IV. The Plaintiff's Claim for an Injunction Enjoining the Army from
Practicing its "Review and Revote" Policy
Although the Court finds that the plaintiff properly states a claim,
the Court nonetheless finds that the plaintiff lacks standing to seek a
Accordingly, the claim for this relief must be dismissed.
To have standing, a plaintiff must show:
(1) injury in fact, by which we mean an invasion of a
legally protected interest that is (a) concrete and
particularized, and (b) actual or imminent, not
conjectural or hypothetical; (2) a causal relationship
between the injury and the challenged conduct, by
which we mean the injury fairly can be traced to the
challenged action of the defendant and has not
resulted from the independent action of some third
party not before the court; . . . and (3) a likelihood
that the injury will be redressed by a favorable
Northeastern Fla. Chapter of the Associated Gen. Contractors of Am.
v. City of Jacksonville, 508 U.S. 656, 663 (1993) (citations and
internal quotation marks omitted) (analyzing a plaintiff's standing
in an equal protection challenge to an affirmative action program);
see also Friends of the Earth, Inc. v. Laidlaw Environmental Servs.,
528 U.S. 167, 189 (2000).
The third factor, the likelihood of redress, takes on a slightly varied
form when a party is seeking prospective relief. As the Supreme Court has
stated, "[i]n a lawsuit brought to force compliance, it is the
plaintiff's burden to establish standing by demonstrating that, if
unchecked by the litigation, the defendant's allegedly wrongful behavior
will likely occur or continue, and that the `threatened injury is
certainly impending.'" Friends of the Earth, 528 U.S. at 190 (quoting
Whitmore v. Arkansas, 495 U.S. 149, 158 (1990)). Thus, in Los Angeles v.
Lyons, 461 U.S. 95, 105-110 (1983), the Supreme Court held that a
plaintiff lacked standing to seek an injunction against a policy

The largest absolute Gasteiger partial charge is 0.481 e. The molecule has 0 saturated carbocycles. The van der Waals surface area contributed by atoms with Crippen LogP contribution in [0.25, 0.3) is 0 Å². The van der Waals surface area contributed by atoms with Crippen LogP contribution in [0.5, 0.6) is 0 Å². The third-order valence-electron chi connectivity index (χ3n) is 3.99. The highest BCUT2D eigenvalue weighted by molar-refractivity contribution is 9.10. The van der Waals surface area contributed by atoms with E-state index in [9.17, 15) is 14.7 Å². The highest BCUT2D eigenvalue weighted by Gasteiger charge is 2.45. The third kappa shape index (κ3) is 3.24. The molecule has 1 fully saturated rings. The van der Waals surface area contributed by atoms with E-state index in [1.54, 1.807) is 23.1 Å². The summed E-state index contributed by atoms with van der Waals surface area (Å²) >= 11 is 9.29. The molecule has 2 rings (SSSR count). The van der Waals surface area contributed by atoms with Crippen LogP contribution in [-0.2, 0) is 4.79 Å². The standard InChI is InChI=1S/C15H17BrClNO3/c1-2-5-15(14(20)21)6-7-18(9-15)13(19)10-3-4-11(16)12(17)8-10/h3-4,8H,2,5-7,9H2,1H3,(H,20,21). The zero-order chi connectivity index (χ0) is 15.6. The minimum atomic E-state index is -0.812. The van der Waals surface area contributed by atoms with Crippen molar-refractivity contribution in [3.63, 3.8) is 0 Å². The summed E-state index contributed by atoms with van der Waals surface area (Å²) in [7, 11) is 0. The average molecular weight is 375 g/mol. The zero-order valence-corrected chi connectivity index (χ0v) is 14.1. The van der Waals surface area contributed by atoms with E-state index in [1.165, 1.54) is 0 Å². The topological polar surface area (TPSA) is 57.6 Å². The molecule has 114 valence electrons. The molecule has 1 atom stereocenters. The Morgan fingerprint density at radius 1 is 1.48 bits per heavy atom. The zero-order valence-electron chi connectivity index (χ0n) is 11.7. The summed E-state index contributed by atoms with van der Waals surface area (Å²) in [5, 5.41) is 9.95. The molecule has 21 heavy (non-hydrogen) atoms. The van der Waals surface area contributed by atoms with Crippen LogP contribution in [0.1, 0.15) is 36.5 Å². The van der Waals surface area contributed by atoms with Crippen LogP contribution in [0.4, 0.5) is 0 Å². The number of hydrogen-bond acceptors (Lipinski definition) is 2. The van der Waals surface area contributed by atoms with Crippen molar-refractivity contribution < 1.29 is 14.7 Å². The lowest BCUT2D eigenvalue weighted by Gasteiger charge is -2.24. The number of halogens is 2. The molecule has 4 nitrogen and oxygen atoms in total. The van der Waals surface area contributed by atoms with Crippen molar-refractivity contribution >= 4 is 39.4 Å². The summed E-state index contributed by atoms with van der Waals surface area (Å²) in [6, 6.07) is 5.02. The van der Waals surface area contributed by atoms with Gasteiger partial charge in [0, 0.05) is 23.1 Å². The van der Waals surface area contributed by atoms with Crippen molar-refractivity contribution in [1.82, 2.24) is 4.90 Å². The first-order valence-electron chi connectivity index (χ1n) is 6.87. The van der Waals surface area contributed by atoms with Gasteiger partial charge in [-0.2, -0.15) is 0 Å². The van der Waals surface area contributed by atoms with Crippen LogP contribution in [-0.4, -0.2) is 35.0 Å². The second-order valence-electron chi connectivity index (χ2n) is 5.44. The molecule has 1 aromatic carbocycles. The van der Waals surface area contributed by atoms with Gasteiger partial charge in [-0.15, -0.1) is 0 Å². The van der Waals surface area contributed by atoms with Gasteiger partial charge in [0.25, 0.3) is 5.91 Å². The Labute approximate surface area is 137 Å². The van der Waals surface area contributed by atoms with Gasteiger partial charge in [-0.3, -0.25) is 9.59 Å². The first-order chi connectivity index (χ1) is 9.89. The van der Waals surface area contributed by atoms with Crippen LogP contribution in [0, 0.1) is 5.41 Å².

sanctioning police choke-holds because he could not "credibly allege that
he faced a realistic threat arising from the policy." Friends of the
Earth, 528 U.S. at 190 (summarizing the holding in Lyons).
Against this backdrop of precedent, it is clear that the plaintiff
lacks standing to pursue the prospective relief he has sought. The facts
are clear that the plaintiff retired from active duty on October 31,
1997. Because he is therefore no longer subject to the Army's promotion
policies, there is no possibility that a "threatened injury is certainly
impending." If the Army were to re-institute the disputed policy at some
point, the plaintiff would not be harmed in any way outside of his
"ideological interest," a harm that has long been recognized as
insufficient for standing. Albuquerque Indian Rights v.Lujan, 930 F.2d 49,
55 (D.C. Cir. 1991). Thus, the plaintiff's claim for forward-looking
relief must be dismissed under Federal Rule of Civil Procedure 12(b)(1)
because he lacks standing sufficient for this Court to have jurisdiction
over his claim.
To summarize today's holding, the Court finds that the plaintiff has
stated a claim upon which relief can be granted, except with regard to
his claim for prospective injunctive relief. As the parties have not
addressed the plaintiff's claim with respect to the ABCMR,*fn4 the Court
opinion on the claim. That claim therefore remains. An order consistent
with this Memorandum Opinion will issue this date.